Tag: health disparities

Krishna Constantino Krishna Constantino (2 Posts)


University of Illinois at Chicago College of Medicine

Currently an M2 at University of Illinois at Chicago College of Medicine. Interests include global health, health disparities, and emergency medicine. Also enjoys photography, classical music, travel, and medical history. Will work for dessert.


A Drop of Water On a Parched Wasteland

I was on a plane heading towards Santiago, the capital of the Dominican Republic. From there, I would take a two-hour bus ride to Mao Vallerde, where we would be working at for most of the week. I was going on a global health trip through Jose’s Hands, an organization that sponsors medical students interested in going on mission trips. For this particular trip, they had partnered with One to the Other Ministries, a Tulsa-based ministry that has been doing mission trips, both medical and non-medical, since 1986. This being my first global health trip, I had no idea what to expect other than the usual warnings of tropical diseases endemic to the area.


What Can I Do About LGBT Health Disparities?

The interpersonal ease needed to establish trust between patient and provider might come easily to some, but is only the first barrier. As physicians and physicians-in-training, we ask patients to disclose uncomfortably thorough social and sexual histories which often go beyond the limits of our own experiences. Then we critique them, offering suggestions for risk reduction based on our medical expertise. In order to do this effectively, we are asked to know a lot about communities to which many of us are not members.

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I Am a Brand New Intern, and This Is How I Show Solidarity with Black Lives Matter, by Katharine Lawrence, MD

Last week marked my first week as a doctor. Like thousands of my colleagues, I began intern year with a combination of enthusiasm and dread. On my first day of clinic, I woke well before dawn, full of nervous energy. I collected my precious intern paraphernalia — my stethoscope, my Pocket Medicine guide, and my crisp long white coat. I filled the pockets of my new uniform, smoothed the hems, and, as a finishing touch, began applying the pins I wore throughout medical school to the collar.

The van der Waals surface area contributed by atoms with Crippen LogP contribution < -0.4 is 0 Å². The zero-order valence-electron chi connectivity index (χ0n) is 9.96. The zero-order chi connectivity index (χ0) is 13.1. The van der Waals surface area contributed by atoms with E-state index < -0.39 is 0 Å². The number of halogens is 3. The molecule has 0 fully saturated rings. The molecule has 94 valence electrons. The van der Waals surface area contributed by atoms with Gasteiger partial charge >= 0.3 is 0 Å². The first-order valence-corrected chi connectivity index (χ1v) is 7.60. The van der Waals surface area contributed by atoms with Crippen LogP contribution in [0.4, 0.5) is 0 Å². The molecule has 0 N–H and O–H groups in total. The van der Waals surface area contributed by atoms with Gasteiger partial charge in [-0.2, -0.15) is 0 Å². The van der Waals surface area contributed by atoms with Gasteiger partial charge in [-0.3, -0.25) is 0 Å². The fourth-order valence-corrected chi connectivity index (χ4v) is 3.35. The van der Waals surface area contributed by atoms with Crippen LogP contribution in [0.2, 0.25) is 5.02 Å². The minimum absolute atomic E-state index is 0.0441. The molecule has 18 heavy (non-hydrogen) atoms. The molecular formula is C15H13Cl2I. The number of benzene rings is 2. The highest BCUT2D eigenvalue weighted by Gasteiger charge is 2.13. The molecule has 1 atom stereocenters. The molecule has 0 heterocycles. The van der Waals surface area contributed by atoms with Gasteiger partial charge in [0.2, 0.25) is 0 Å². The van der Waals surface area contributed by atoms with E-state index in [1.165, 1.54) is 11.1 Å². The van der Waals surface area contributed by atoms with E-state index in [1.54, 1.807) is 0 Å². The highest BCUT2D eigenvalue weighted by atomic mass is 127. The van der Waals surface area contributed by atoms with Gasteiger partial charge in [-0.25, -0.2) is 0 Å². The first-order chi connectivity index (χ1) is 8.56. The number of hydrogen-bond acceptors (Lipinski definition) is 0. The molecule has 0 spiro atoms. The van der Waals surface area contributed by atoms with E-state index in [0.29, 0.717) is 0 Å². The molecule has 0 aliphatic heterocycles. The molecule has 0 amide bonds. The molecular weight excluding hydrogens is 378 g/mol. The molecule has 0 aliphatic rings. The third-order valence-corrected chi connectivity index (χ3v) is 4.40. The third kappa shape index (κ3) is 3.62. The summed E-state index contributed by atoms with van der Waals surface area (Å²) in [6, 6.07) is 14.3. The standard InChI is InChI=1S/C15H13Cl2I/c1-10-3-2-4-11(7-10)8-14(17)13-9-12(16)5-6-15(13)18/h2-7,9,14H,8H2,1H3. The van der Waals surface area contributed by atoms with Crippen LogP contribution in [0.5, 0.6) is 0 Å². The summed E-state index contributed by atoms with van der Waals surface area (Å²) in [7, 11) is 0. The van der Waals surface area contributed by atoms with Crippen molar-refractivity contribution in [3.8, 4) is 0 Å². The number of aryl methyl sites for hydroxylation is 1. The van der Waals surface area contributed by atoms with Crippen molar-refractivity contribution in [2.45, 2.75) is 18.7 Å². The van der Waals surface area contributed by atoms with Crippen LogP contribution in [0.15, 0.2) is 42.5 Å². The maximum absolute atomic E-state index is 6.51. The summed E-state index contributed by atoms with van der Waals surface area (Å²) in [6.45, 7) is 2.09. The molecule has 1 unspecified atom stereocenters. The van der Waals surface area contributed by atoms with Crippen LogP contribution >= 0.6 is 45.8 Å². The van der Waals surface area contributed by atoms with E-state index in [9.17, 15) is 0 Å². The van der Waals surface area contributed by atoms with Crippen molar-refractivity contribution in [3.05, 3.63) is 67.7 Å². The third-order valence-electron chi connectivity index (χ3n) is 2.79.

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The Case for Teaching Lifestyle Counseling in Medical Schools

The epidemics of diabetes, cardiovascular disease, cancer and dementia roll through the US and across much of the world, eerily reminiscent to the sweeping cholera outbreaks of Snow’s era. Even in the majority of low- and middle-income countries, these chronic illnesses have already displaced infectious diseases to become the leading causes of death and disability. Yet, the majority of these are potentially preventable.

This photo was originally taken by and displayed on Otto Yamamoto's Flickr account. It has not been altered in any way

Why Black Lives Matter Ought to Matter to Medical Students: A Familiar Message Revisited

In December of 2014, one week after the non-indictment of Michael Brown, in-Training published an article entitled “A Lack of Care: Why Medical Students Should Focus on Ferguson.” In it, Jennifer Tsai argued that the systemic racism rampant in our law enforcement and criminal justice systems also permeates our health care system, affecting both access to care for black patients and the quality of care black patients receive. Lamenting that the medical community was largely absent from the Ferguson controversy, she cited startling statistics of disparities in health and health care as part of her call to action. In light of the events last week in Louisiana, Minnesota, and Texas, it’s time to revisit this message.